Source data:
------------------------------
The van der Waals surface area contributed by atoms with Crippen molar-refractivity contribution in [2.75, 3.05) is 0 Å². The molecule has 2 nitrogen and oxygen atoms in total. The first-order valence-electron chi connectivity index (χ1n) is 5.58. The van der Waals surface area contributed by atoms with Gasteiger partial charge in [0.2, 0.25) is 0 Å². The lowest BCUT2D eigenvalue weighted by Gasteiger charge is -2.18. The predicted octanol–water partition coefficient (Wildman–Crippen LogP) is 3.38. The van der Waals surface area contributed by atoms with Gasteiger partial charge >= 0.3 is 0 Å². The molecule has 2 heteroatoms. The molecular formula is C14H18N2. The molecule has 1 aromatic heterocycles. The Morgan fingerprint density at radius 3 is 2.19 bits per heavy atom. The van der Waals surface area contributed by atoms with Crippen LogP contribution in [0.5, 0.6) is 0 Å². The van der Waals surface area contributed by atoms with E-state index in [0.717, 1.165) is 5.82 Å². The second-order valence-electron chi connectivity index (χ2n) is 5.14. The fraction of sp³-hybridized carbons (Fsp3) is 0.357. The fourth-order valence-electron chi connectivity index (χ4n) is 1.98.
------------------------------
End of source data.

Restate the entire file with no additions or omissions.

The van der Waals surface area contributed by atoms with Crippen molar-refractivity contribution in [2.75, 3.05) is 0 Å². The molecule has 2 nitrogen and oxygen atoms in total. The first-order valence-electron chi connectivity index (χ1n) is 5.58. The van der Waals surface area contributed by atoms with Gasteiger partial charge in [0.2, 0.25) is 0 Å². The lowest BCUT2D eigenvalue weighted by Gasteiger charge is -2.18. The predicted octanol–water partition coefficient (Wildman–Crippen LogP) is 3.38. The van der Waals surface area contributed by atoms with Gasteiger partial charge >= 0.3 is 0 Å². The molecule has 2 heteroatoms. The molecular formula is C14H18N2. The molecule has 1 aromatic heterocycles. The Morgan fingerprint density at radius 3 is 2.19 bits per heavy atom. The van der Waals surface area contributed by atoms with Crippen LogP contribution in [0.5, 0.6) is 0 Å². The van der Waals surface area contributed by atoms with E-state index in [0.717, 1.165) is 5.82 Å². The second-order valence-electron chi connectivity index (χ2n) is 5.14. The fraction of sp³-hybridized carbons (Fsp3) is 0.357. The fourth-order valence-electron chi connectivity index (χ4n) is 1.98.